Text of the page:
Removing the GRE Requirement Does Not Affect Student Success
After SPH dropped the Graduate Record Examination from its admission process to reduce structural barriers in student recruitment, the school observed an increase in applicant diversity, and no declines in student performance or post-graduate employment outcomes.
In 2019, the School of Public Health eliminated the Graduate Record Examination as a requirement for admission to the school’s graduate programs for a pilot period of three years.
The school’s decision was fueled by a growing body of data that indicated that the GRE is costly, biased, a poor predictor of academic success, and a barrier to admission for historically underrepresented students.
Proponents of standardized testing have long argued that the GRE provides an objective measurement of students’ academic capability and potential to succeed in their graduate programs. But now, a new SPH analysis reveals that eliminating the GRE as an admissions requirement did not diminish the quality nor performance of students at the school, which is currently ranked 6th in the nation among schools and programs of public health.
Published in Public Health Reviews, the analysis and policy brief presents data on student diversity and success in the SPH Master of Public Health program, for a total of six admission cycles between 2016-2021—three years before and three years after SPH stopped requiring GRE scores from prospective students. The SPH study was led by Lisa Sullivan, associate dean for education and professor of biostatistics, and was coauthored by Amanda Velez, executive director of educational initiatives; Nikki Longe, registrar; Ann Marie Larese, assistant dean for admissions; and Sandro Galea, dean and Robert A. Knox Professor.
After removing the GRE, the school observed an increase in African American/Black and Hispanic applicants, rising from 7.1 percent and 7 percent, respectively, when the exam was required, to 8.5 percent and 8.2 percent after the GRE was eliminated. There was also no difference in student performance in the MPH program; 94.5 percent of students earned passing grades in required core courses after the GRE was eliminated, compared to 93.5 percent of students prior to the GRE removal.
Furthermore, the academic quality of SPH applicants, measured by undergraduate grade point averages, remained 3.4 throughout all six admission cycles, and graduate employment also remained unchanged, with more than 93 percent of students becoming employed within six months of graduation.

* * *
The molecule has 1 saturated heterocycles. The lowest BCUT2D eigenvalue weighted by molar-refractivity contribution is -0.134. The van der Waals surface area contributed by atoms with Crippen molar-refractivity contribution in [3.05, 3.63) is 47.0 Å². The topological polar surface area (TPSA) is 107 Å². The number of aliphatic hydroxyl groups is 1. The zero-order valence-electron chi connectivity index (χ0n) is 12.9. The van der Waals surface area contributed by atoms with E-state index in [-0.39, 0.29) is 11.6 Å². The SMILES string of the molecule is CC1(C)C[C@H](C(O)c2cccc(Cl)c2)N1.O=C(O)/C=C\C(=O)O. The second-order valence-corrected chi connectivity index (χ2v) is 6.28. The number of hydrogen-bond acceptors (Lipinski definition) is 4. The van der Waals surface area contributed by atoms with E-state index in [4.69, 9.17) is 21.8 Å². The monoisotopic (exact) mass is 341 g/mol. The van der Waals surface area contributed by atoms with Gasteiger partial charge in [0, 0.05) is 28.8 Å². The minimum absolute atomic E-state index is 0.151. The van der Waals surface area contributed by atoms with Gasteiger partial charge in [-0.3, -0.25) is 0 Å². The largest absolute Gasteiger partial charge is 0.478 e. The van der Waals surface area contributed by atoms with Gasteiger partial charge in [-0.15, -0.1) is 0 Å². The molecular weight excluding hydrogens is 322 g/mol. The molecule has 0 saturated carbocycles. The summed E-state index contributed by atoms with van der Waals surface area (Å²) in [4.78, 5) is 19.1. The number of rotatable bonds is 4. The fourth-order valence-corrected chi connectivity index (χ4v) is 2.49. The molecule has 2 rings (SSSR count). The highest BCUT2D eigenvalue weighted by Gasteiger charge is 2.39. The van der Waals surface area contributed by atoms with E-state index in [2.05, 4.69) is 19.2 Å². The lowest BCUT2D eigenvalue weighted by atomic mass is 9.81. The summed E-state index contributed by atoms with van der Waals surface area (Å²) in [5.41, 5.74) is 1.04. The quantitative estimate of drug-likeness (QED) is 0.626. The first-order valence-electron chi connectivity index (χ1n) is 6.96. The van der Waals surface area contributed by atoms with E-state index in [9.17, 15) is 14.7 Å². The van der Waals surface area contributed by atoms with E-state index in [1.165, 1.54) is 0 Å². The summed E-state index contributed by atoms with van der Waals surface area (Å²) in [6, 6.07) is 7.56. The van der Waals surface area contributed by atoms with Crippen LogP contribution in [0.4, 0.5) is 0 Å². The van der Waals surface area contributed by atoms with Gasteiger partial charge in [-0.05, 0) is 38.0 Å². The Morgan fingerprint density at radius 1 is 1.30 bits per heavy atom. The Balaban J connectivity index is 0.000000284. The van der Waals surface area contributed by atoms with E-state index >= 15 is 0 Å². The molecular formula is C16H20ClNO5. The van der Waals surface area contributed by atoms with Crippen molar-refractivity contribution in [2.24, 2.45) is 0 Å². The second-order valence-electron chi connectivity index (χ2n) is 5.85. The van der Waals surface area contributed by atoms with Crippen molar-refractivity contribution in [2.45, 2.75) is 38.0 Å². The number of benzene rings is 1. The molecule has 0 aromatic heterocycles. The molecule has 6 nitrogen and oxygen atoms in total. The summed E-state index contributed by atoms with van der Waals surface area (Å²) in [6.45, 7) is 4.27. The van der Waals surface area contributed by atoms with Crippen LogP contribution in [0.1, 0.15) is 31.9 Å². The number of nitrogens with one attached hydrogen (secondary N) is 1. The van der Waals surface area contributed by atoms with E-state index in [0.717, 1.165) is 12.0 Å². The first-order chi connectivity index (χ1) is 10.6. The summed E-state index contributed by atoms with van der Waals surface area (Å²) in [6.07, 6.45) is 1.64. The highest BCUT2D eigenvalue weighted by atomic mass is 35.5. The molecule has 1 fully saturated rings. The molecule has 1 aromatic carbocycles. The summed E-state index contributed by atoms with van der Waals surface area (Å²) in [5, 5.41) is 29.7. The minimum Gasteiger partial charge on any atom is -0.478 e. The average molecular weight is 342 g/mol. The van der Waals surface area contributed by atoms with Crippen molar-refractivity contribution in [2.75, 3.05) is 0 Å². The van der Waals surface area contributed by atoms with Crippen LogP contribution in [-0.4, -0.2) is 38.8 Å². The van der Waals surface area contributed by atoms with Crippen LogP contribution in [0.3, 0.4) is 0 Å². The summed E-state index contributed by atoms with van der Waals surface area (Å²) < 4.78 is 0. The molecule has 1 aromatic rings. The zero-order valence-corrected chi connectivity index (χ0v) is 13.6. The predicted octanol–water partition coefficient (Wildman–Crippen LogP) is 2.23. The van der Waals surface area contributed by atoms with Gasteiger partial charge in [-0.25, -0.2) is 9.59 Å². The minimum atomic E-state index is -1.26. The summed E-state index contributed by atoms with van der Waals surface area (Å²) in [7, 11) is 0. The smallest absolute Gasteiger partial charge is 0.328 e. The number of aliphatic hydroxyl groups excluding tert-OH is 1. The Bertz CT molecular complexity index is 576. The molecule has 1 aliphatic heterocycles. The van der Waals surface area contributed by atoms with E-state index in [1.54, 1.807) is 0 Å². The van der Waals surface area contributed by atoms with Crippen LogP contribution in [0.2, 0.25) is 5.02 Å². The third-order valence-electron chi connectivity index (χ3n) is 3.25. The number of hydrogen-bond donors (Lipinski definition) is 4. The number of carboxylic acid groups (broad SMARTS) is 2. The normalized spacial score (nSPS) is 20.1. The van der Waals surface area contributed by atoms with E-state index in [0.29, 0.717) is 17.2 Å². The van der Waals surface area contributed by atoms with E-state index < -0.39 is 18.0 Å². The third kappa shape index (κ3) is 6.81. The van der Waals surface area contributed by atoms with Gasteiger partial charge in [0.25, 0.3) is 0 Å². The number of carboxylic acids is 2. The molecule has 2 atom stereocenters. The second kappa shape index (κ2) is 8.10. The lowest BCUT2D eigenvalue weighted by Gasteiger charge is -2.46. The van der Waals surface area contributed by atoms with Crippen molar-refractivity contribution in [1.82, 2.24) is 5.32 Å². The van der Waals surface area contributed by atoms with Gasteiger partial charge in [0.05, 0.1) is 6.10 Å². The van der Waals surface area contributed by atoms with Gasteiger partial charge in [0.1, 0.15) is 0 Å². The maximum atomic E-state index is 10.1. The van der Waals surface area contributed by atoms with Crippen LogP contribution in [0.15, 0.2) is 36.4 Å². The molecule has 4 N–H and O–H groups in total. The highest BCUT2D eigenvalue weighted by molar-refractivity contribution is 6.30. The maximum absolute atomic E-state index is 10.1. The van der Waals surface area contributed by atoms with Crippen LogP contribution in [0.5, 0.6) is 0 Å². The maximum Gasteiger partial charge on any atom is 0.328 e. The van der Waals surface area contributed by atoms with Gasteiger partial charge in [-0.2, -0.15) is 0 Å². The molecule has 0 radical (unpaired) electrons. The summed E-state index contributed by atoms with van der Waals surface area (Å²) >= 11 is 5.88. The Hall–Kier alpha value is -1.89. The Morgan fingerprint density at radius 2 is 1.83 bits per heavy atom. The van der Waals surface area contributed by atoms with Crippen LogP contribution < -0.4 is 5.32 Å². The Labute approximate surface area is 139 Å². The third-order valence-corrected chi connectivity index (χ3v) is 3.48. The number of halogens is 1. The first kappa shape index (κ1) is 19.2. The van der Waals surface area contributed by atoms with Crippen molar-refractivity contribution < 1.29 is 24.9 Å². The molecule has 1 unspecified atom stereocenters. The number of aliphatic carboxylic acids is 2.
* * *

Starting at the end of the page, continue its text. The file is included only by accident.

Based on these results, SPH will permanently omit the GRE from its admissions requirements, and the authors recommend that other academic institutions consider this move, as well.
“The decision to eliminate the GRE was based on evidence of bias and structural barriers that we as a school aim to eliminate to ensure that all students have access to high-quality educational programs,” says Sullivan.
In the paper, the authors detail the burdens that many students, particularly underrepresented students, face to take the GRE. For one, it’s a financial burden, costing more than $200 plus additional fees to submit scores to institutions, and potentially thousands more for those who enroll in GRE tutoring courses. The authors also point to systematic bias within standardized testing, as data from the Educational Testing Service shows that women score on average 80 points lower than men, and African American test takers score around 200 points lower than their White counterparts. They also highlight the lack of evidence connecting GRE scores with demonstrated improvement in student presentations and publications, or time it takes to receive their graduate degree.
“We are encouraged, but not satisfied, by the modest increase in diversity of applicants, and thus, will continue to monitor and adjust as needed to ensure that we are a school that welcomes and supports students from all backgrounds,” Larese says.
Even with SPH’s permanent removal of the GRE as an admissions requirement, the authors say there is more work that the school can do to support a diverse student body.
“Eliminating the GRE is one step of many that are needed to create a welcoming and supportive environment to all students,” says Velez. “Our programs are better and stronger with a more diverse student body, and we will continue to add to our programming to support all students.”
Caroline Adamson, an SPH student in the school’s BS/MPH dual-degree program, applauded the school’s decision to remove the GRE requirement permanently.
“It’s really exciting to know that my education has been designed to include a wide and diverse range of experiences from my peers,” says Adamson, who is studying program management and health policy and law. She says her class discussions are deeply enriched by her classmates’ contributions. “Throughout the first four weeks of class alone, I have had the opportunity to hear the experiences my peers have had working for various government agencies, non-profit organizations, and healthcare facilities, and I think that omitting the GRE requirement for admission has only fueled these contributions and therefore, everyone else’s learning experience.”
Dean Galea and Dean Sullivan also discussed these findings in an article for BU Today.
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